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McCain Standing Firm On Iraq and Taxes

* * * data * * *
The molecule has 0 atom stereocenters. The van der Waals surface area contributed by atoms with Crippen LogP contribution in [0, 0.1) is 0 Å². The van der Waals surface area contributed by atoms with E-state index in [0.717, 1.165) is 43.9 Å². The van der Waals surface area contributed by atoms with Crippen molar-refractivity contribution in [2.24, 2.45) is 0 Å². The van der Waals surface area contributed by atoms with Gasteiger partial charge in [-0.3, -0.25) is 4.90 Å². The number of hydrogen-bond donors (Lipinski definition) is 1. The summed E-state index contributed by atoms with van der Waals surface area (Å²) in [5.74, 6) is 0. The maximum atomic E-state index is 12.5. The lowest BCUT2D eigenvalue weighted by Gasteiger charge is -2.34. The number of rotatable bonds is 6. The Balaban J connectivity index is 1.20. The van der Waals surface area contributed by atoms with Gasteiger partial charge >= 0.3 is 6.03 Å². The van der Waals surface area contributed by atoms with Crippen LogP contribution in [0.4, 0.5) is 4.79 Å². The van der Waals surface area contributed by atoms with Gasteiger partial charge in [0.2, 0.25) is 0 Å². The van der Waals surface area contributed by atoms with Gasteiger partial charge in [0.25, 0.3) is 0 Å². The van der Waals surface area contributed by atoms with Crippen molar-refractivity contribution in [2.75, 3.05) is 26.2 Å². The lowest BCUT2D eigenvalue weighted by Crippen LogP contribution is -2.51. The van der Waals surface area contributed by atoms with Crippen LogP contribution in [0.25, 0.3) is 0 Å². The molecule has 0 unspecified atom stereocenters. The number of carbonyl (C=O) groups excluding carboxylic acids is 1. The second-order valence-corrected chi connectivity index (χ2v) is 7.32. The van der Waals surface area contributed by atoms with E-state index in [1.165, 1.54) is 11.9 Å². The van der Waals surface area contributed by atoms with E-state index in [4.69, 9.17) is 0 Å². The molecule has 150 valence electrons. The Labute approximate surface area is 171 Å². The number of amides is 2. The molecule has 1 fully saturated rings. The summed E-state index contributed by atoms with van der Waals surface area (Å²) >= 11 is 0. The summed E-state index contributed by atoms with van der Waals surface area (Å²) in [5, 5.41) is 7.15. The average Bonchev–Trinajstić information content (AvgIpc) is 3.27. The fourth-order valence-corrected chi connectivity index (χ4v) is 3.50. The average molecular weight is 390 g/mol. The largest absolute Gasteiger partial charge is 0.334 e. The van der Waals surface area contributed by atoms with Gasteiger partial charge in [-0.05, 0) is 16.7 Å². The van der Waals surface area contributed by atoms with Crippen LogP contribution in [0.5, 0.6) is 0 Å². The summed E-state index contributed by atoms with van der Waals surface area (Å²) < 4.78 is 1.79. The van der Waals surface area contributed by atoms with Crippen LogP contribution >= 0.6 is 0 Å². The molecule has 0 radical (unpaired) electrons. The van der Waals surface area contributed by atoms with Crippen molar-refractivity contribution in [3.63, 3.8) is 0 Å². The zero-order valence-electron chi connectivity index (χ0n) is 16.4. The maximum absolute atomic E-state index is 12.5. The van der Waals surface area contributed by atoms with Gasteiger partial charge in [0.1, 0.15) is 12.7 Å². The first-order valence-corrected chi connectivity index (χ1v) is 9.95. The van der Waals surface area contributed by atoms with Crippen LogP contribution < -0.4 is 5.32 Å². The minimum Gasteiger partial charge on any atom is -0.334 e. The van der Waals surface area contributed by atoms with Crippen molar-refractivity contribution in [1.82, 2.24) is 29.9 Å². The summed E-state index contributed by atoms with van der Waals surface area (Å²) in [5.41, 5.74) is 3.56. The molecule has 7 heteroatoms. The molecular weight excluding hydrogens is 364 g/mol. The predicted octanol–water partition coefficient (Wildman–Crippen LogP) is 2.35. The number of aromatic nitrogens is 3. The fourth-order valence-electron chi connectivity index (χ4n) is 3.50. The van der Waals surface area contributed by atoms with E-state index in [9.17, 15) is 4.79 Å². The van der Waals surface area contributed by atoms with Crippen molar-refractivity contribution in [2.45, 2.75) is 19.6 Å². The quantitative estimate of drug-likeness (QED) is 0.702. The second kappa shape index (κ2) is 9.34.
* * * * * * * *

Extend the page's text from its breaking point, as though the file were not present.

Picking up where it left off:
John McCain’s performance on This Week was impressive and noteworthy for several reasons. First, he articulated the Iraq counterargument to the Democrats: they were wrong on the surge and the potential for political progress, and retreat will spell chaos. Had the election been last year, it is doubtful that would be a winning argument. But should conditions on the ground continue to improve, the Democrats insistence that nothing has changed and all is lost becomes untenable and McCain’s foresight becomes more evident. Second, McCain clearly has a less unilateral view of the presidency than does George Bush. He has no problem, he says, bringing a treaty which provides for military bases in Iraq to the Congress for approval. Likewise he would bring a request for authorization of force against Iran, if one is needed, to Congress (except in case of emergency). This is perhaps to be expected from a man who has spent decades in the Senate, but is also indicative of someone confident in his abilities to persuade and cajole. In any event, it is not unreasonable to conclude that corralling Congressional support for foreign policy undertakings is, in his view, the more desirable course. Finally, to the delight of fiscal conservatives he issued a “read my lips, no new taxes” promise. He never tries to hide his passion for spending restraint, but he has made clear he has no intention of blurring the differences on this issue between himself and his Democratic opponent.